May 30, 2011

Not satisfied with crippling book publishers, Amazon is taking on the magazines with the Kindle Single. “Amazon is commissioning writers to write thirty or forty pages for them,” Turow warned. “The author gets seventy percent of the proceeds, Amazon thirty percent. It’s a better deal than any author is going to get writing for an American magazine. But see what happens to the magazine business if this catches on.” And see what Amazon pays when it is the only employer of freelance talent left. Add to that the Googlization of libraries without authors’ permission and the ease with which anyone can read portions of books via Google without paying anyone anything.

Turow predicted the demise of publishers, which meant that “there won’t be advances for writers and books won’t be written and read.” For those of us who make a living from the written word as publishers, writers, or booksellers, this was a bitter after-dinner potion. It was time for a drink, and nothing short of hemlock seemed right.

In Paris shortly after Turow gave us the bad news, President Nicolas Sarkozy staged his eG8 forum in advance of the G8 summit at Deauville. In a way, the Tuileries Internet conference of media moguls from Google’s Eric Schmidt to Rupert Murdoch was the real summit, after which Deauville was a supper of leftovers for the servants. The moguls, even those who’ve facilitated the theft of intellectual property, issued a statement calling for “respect for privacy and intellectual property…cybersecurity, and protection from crime….”

Putting the principles into practice may be difficult, especially in countries such as Russia and China where kleptomania is regarded as a necessary survival condition rather than a mental aberration. Eric Schmidt rushed to defend Internet giants such as his corporation from state interference, saying, “Before we decide there is a regulatory solution, let’s ask if there’s a technological solution.”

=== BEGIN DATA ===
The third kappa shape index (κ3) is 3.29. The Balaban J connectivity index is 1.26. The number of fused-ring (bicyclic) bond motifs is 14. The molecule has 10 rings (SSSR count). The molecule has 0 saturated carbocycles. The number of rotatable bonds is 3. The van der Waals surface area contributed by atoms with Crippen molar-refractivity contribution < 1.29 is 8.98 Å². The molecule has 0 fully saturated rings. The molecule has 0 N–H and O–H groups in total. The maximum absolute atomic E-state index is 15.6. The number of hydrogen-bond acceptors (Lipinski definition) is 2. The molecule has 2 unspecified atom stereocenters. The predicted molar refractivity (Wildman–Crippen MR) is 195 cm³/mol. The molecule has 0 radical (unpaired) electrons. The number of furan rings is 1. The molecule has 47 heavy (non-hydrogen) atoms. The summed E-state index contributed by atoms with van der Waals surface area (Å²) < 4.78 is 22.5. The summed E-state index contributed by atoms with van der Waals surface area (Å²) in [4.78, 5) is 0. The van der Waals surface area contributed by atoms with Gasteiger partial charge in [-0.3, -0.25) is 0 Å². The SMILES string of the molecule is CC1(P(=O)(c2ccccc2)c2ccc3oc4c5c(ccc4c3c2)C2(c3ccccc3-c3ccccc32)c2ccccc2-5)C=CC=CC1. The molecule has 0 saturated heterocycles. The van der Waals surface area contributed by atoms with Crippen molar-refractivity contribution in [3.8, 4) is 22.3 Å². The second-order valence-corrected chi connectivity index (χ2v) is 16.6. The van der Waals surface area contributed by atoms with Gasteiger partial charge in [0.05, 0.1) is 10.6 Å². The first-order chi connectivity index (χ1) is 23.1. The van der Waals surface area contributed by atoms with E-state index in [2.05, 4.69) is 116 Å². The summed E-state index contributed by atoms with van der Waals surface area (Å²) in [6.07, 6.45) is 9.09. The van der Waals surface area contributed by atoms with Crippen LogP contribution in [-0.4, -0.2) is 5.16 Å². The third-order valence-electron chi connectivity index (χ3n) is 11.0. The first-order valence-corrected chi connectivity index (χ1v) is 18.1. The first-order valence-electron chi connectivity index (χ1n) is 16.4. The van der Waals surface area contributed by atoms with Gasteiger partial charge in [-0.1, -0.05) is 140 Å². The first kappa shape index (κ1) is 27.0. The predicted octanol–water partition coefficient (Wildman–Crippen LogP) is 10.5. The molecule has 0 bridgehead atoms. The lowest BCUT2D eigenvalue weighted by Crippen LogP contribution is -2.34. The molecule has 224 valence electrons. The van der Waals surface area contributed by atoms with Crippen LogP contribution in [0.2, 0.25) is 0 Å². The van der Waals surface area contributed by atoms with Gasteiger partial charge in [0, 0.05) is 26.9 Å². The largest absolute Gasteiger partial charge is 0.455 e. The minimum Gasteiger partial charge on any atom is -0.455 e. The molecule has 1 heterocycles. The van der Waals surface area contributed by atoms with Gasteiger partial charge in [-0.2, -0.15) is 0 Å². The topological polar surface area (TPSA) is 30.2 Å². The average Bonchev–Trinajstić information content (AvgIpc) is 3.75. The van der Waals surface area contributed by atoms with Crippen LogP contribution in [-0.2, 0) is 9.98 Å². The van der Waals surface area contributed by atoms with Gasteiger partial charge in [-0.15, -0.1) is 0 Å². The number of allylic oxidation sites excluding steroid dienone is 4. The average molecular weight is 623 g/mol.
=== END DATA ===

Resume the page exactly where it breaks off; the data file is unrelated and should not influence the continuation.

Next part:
He is asking a question he should be answering. The monopolization of the Internet, and thus of electronic publishing, is a condition for which he is part of the cause rather than the way out. In societies that value their written, visual, and musical cultures, the law must protect the creators. The Internet thieves who put our books up for free downloading should be treated just like the shoplifters they are. Those who advertise on sites that sell or give away stolen goods are accomplices in criminal activity and should suffer the penalty. Guarding the Internet against theft, as against the sexual exploitation of children, is no more a violation of freedom of expression than policing the streets against muggers and murderers is a bar to free behavior.

Despite the thieves and the Internet monopolies, writing and publishing may survive. After all, when the pill and the sexual revolution saw most women giving away their favors, the hookers didn’t give up. From the evidence along the Rue Saint-Denis, the bar of the Plaza Athénée, and the alleys of Pigalle, they are thriving.

In the meantime, don’t post this article on your site without paying



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